Tuesday, March 29, 2011

Reaching Out to Japan With Tweens: A Fun and Thoughtful Project

Our tweens' Girl Scout troops are making 1000 origami cranes to send to a sister Girl Scout troop in Japan as a show of support and friendship in the aftermath of the earthquake and tsunami. The significance of the origami cranes comes from the story of Sadako Sasaki, a young girl who was a victim of the Hiroshima atomic attack and suffered from leukemia as a result of the nuclear fallout. Japanese legend promises that anyone who folds 1000 cranes will be granted a wish by a crane such as long life or being cured of a disease. Sadako died when she was only 12 years old from the disease and folded 644 cranes before her death. Her classmates folded the remaining amount after she died as a sign of their love and support. There is a statue in Sadako's memory in Hiroshima, and the tradition of sending 1000 origami cranes is recognized today as a symbol of world peace and solidarity.

Our project began with a local librarian attending our troop meeting and showing the girls how to fold these beautiful animals out of colorful origami paper. Particularly for younger tweens, this took some doing, but all of the girls got the hang of it after a while. This is a complicated origami project to do as an introduction to origami, and it is a testament to the librarian's patience that all of the girls in the troop were able to successfully make their cranes. Each girl went home with origami paper, an instruction sheet, and an empty shoe box and will return to our next troop meeting with the shoe boxes full of origami cranes to mail to our sister troop in Japan.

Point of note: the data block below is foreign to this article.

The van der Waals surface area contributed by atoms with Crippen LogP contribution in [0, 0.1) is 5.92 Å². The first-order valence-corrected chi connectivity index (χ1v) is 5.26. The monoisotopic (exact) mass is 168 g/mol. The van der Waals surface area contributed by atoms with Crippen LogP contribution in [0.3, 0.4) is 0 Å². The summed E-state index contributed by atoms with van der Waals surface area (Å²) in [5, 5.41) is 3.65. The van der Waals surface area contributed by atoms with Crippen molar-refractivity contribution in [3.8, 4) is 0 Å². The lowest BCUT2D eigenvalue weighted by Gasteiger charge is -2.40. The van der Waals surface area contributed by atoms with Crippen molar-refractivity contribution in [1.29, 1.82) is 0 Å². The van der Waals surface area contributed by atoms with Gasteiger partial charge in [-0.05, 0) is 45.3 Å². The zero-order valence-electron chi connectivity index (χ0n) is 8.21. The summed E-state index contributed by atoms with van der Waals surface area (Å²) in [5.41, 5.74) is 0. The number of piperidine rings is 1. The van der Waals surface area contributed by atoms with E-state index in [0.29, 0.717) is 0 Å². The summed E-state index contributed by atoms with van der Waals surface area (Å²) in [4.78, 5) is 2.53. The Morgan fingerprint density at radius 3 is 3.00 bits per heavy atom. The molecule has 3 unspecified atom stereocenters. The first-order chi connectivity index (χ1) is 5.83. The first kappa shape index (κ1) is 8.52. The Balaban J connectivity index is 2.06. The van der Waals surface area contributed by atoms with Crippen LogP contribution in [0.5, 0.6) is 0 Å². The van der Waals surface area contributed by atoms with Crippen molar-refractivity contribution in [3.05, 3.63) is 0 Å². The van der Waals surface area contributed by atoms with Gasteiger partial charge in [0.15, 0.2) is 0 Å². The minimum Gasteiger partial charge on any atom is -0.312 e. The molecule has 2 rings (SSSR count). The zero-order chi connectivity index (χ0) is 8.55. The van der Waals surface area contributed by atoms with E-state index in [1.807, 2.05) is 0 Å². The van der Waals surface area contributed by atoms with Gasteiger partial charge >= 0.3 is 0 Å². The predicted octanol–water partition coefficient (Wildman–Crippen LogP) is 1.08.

To help sustain the girls' efforts, our tweens made candy sushi as a snack for the troop. This was a fun but sticky project involving Rice Krispy treats, Fruit Roll-Ups, and Swedish Fish.  You can find recipes for candy sushi fairly easily online, but here are our tips:
  • Make a batch of Rice Krispy treats, but add a few more marshmallows than usual (you want a pliable rather than crisp treat).
  • While one tween makes the Rice Krispy Treats, have another tween unwrap and unroll one package of Fruit Roll-Ups. Our local market was out of the green kind, so we used dark purple instead (we liked that the color scheme reminded us of Cherry Blossom season here in Washington). I've also seen tie-dye or rainbow ones used to great effect.
  • Press a flat layer of Rice Krispy treats onto each Fruit Roll-Up roll leaving about a half-inch plain.
  • Lay a double row of mini Swedish Fish length-wise down the cereal treats and then roll up the "sushi" roll ending and sealing with the plain half-inch. You could also use sour straws, gummy worms or fruit licorice instead of the Swedish Fish
  • Use a sharp knife to slice the "sushi" into pieces. We served ours in cupcake liners.
We found that one batch of Rice Krispy Treats and one box of Fruit Roll-Ups made enough "sushi" for 15 hungry tweens as a mid-afternoon treat. (Orthodontists: beware!)

The troop has decided to host a bake sale to raise funds for the Red Cross to accompany these origami cranes, and I think our tweens will make another batch of candy sushi to sell at the fundraiser. We may try to make a more professional looking nigri-style sushi like these from not Martha for the bake sale.

Has your tween taken part in any efforts to help Japan after the earthquake? Please share what they're doing below!

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